The food chain warns it “won’t be able to tolerate” another transport stoppage

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Given the risk of a new strike due to rising fuel prices, the sector shows its “maximum concern” about its consequences for companies and consumers.

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Carriers have asked the government to take new measures to reduce the high cost, especially due to the rise in fuel prices. This week, the National Committee for the Transport of Goods (CNTC)—the sector’s apex representative body—sent a letter to the transport ministry requesting that the bonus of 20 cents per liter of fuel be extended till December 31 and that the truck tops out at 7.5 tonnes. The subsidy is up to 40 cents.

At the moment they do not point to a strike, something that the platform did a few days ago in defense of road transport – convening last March’s stoppage – if “more effective” measures are not taken to reduce carrier costs. And don’t give up.

Faced with this delicate situation, the agri-food chain has warned that “they could not bear” a new strike in the transport sector. In a joint statement, agricultural organizations (ASJA, COG, UPA and agri-food co-operatives) and professional associations (FIAB, AECOC, Aces, ENGED, ACEDAS, Sedecarne, Fedepesca, Hoteleria de Espaa and Marcus de Restoracion) state that the strike In March, problems arose in the supply chain of basic products that cannot be allowed again. “We show extreme concern for the dire consequences of a new strike on companies and consumers,” he says.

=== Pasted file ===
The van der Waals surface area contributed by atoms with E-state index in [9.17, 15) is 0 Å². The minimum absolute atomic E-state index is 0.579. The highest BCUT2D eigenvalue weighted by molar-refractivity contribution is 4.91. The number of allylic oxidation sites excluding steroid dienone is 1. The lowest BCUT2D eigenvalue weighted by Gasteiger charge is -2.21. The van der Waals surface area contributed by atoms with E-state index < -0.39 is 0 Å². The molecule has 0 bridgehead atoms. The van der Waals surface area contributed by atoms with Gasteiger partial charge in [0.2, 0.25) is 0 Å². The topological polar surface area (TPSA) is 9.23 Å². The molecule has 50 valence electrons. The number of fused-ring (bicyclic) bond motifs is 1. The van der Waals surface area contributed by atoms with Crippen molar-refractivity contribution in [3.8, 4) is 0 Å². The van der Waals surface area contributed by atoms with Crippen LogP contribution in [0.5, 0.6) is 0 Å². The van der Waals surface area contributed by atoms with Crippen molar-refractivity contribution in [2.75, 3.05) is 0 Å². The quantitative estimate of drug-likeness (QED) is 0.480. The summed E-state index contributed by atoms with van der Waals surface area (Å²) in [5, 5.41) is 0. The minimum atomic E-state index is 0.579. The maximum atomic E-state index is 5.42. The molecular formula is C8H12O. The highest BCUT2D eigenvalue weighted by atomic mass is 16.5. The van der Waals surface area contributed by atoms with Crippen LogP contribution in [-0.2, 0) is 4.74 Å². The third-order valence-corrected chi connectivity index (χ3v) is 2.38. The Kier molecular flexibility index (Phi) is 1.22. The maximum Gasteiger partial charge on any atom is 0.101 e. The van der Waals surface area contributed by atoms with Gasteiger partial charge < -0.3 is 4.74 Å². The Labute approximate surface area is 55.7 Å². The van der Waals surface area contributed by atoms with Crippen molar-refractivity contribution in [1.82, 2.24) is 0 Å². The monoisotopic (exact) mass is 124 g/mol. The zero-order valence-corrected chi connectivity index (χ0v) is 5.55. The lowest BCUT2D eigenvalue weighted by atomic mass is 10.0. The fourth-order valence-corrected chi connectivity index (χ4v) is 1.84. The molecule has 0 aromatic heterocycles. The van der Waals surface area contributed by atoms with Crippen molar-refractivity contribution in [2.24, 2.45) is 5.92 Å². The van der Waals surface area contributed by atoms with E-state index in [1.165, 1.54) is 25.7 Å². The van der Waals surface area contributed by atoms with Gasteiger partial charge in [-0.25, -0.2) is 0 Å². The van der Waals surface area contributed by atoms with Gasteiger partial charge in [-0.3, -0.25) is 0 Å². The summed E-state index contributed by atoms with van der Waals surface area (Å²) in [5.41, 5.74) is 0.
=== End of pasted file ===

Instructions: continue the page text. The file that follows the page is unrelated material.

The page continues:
In this way, representatives of the agri-food sector recall that they provide an “essential service” for the supply of food to the population, an essential character that was recognized during the pandemic. In addition, the agricultural sector is in the midst of a summer fruit campaign and a large part of Spanish production is destined for international markets, so a transport stoppage would mean loss of reputation and export sites.

And although they recognize that society as a whole is facing a “very difficult situation” due to high inflation, they assure that the agri-food chain is a great effort to pass “as little as possible” to the consumer. Still working. Energy prices, fuels, fertilizers and raw materials.

“A new strike would mean admission to the loss of many operators in the region, who are barely tolerating an unprecedented economic and geopolitical situation,” they explain in the statement.



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